Buy these three stocks to profit from China’s shoppers

China's new wealthy jet-set offer tantalising profits for investors, says professional stock picker Daniele Gianera. Here, he tips three stocks to profit.

Each week, a professional investor tells MoneyWeek where he'd put his money now. This week:Daniele Gianera, Dominion Global Trends Consumer fund.

In the world's growth economies, rising wealth is boosting consumption of luxury goods. One way to invest in this is through companies that profit from rising global mobility. Luxury consumers use travel as a way to extend their shopping horizons. China represents 25% of the overall global luxury market, according to research by Bain/Altagamma. But only half of Chinese buying is done in Greater China (China, Hong Kong, Macao and Taiwan). The rest takes place in Europe (which represents at least half of the average tourist's spending on luxury goods), North America and the Middle East. The main reason for buying luxury goods outside China remains taxes: import and luxury duties add about 30% to Chinese prices.

Duty-free retail operator Dufry (Zurich: DUFN) serves captive consumers' buyers stuck in specific locations (an airport, for example), usually waiting for transport, who often have no option but to be funnelled through a duty-free shop in order to reach the departure gate. This means the company rarely has to compete with rivals in the same location and also suffers no threat from internet shopping. The Middle East and Asia Pacific remain the strongest regions for passenger growth, with 12% and 8.2% growth rates respectively for the first quarter of 2013. The company recently bought a controlling stake in Hellenic Duty Free. This will boost both floor space and profit margins.

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Luggage producer Samsonite International (HK: 1910) is the biggest such international group based on scale: it has global coverage and is the market leader in the sector. It is able to defend its premium thanks to global brand recognition and sheer size. In Asia, consumers are very aware of the brand, and in some countries, such as India and China, the group has limited competition. First-quarter sales growth came in at 16%, driven by growth in Asia and North America, where Samsonite continues to grow more rapidly than the industry average. There's more potential upside from its recent acquisitions of rival brands High Sierra and Hartmann. Both will enjoy greater global penetration thanks to Samsonite's distribution network. Samsonite's American Tourister brand, and its success, is a clear example of how this process works and creates value.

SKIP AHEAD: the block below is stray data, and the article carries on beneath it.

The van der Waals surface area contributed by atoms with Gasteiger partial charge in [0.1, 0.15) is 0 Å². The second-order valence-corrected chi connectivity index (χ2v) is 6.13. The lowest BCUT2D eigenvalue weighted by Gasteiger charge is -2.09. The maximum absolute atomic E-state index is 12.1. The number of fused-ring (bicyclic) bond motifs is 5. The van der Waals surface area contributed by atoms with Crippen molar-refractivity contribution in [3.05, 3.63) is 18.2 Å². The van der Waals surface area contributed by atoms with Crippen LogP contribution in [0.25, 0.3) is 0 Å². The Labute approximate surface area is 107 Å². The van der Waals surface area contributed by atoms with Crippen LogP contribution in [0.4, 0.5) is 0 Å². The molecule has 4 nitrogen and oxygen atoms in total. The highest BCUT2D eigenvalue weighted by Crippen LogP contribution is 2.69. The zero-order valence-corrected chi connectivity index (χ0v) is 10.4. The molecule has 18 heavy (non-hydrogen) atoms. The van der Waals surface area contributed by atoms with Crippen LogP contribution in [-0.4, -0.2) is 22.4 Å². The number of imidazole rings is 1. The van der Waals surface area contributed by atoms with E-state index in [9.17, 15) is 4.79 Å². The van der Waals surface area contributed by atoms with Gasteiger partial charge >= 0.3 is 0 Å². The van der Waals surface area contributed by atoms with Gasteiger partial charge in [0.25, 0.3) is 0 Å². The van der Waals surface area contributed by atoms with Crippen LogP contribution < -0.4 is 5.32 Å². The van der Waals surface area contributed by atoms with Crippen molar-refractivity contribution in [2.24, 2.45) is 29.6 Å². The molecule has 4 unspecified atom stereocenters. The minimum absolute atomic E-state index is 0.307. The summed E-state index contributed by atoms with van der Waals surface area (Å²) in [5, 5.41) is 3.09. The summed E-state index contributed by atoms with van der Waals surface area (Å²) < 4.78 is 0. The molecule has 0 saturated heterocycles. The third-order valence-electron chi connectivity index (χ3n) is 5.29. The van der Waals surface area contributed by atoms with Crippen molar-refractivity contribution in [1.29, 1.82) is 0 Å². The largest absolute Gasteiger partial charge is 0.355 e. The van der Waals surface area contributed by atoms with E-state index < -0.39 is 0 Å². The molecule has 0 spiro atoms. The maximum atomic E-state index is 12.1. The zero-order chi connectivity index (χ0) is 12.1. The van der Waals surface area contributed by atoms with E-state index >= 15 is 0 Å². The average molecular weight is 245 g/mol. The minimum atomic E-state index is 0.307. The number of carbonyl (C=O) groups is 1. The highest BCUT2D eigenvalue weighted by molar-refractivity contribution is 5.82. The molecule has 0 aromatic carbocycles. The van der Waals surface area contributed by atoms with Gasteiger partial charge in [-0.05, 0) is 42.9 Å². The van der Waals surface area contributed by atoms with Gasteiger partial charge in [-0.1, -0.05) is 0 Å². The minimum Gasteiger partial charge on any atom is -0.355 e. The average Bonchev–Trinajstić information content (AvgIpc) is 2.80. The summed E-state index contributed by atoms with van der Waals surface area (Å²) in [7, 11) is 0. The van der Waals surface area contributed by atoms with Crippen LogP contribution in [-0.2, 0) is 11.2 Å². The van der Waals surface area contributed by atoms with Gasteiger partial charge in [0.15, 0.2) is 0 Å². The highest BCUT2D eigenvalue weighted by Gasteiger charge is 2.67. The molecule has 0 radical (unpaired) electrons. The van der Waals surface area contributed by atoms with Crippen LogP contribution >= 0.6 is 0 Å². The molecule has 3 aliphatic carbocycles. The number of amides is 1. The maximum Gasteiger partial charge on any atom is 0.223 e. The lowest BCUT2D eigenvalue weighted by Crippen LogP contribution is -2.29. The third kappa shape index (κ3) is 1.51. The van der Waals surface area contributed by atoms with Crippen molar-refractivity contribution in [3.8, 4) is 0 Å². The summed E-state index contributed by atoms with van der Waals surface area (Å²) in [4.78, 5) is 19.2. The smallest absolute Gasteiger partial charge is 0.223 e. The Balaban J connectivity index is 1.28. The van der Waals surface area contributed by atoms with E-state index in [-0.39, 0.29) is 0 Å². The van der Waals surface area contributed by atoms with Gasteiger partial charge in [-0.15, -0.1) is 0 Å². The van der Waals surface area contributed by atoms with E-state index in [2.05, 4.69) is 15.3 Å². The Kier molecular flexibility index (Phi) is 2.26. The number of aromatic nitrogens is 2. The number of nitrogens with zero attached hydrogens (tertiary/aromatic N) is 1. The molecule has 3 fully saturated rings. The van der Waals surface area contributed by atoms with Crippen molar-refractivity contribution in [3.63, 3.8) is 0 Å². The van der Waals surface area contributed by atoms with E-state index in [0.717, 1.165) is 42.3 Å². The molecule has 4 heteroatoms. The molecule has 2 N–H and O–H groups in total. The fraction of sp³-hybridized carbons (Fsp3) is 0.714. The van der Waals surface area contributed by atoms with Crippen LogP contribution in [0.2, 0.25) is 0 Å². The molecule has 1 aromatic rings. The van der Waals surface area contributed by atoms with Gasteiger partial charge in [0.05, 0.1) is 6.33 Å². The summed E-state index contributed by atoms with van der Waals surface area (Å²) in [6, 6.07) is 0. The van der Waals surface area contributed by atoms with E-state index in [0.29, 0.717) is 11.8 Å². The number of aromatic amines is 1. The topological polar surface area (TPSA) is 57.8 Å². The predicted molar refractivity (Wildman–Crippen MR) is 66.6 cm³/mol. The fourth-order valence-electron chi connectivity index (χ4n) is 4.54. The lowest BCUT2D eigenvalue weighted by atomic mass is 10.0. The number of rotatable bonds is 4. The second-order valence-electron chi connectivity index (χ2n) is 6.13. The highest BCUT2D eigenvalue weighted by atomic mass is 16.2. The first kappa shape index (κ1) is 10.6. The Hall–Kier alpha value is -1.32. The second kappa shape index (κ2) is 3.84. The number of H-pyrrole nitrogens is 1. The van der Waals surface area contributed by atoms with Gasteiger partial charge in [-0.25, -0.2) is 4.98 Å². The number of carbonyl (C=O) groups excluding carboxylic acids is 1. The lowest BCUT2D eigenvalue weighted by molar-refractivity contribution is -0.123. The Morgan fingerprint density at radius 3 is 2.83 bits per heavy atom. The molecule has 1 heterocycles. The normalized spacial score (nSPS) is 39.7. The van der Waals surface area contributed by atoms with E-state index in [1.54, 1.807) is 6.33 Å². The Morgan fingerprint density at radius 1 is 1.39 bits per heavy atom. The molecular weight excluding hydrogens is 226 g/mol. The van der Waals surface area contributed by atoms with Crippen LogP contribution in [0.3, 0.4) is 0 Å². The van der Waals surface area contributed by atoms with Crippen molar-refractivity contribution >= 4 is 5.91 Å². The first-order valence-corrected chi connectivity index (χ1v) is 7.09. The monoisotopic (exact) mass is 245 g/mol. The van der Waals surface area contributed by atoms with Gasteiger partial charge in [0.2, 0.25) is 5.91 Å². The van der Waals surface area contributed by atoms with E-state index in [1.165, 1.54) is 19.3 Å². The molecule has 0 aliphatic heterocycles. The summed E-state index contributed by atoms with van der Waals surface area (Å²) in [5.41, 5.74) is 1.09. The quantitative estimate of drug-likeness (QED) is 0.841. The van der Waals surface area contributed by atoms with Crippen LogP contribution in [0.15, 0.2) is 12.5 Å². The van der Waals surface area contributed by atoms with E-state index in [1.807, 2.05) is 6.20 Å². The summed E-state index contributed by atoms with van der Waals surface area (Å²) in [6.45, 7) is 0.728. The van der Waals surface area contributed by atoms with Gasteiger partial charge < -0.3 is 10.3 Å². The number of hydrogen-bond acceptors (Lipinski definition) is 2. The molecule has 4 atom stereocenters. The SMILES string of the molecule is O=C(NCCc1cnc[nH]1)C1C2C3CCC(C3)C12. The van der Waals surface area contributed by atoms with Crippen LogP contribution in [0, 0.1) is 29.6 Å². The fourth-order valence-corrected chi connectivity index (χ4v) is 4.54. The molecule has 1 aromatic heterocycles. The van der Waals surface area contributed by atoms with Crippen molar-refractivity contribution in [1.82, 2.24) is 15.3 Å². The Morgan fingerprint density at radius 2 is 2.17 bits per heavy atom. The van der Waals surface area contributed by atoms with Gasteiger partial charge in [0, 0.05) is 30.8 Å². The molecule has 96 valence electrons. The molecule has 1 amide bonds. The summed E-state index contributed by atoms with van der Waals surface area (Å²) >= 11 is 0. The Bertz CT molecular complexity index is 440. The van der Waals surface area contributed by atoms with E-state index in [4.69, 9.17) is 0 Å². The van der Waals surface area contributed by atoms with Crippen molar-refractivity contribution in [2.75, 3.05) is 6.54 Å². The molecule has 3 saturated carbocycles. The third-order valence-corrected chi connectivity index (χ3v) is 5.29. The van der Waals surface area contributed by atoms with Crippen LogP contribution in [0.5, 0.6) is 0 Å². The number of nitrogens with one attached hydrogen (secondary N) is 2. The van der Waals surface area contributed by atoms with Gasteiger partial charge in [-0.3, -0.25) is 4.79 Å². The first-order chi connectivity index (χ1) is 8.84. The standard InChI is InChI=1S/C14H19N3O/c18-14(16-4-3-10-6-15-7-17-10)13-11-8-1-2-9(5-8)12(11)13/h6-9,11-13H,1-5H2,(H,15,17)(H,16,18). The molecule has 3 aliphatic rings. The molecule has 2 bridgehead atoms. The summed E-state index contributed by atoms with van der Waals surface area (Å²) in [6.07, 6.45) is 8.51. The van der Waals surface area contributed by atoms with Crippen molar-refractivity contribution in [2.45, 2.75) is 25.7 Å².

InterContinental Hotels (LSE: IHG) has been one of the first hotel groups to implement the asset-light' business model. Between 2003 and 2007, the group reduced the number of hotels it owned, with the aim of moving the entire business onto a contract basis. From 2011 the group focused on delivering higher-quality growth, both in developed and emerging markets. It already has 187 hotels in China, making it the market leader.

The group also has a further 160 hotels in the pipeline. InterContinental's business model means it doesn't cost much to open a new hotel instead, the owner of the hotel contributes to the majority of the spending, while the group is hired to provide the brand and management. The current growing appetite for accommodation in emerging markets was demonstrated last month with the announcement that Chinese private-owned conglomerate Fosun was buying French holiday operator Club Med, with the goal of expanding more rapidly in China.

Daniele Gianera, Dominion Global Trends Consumer fund.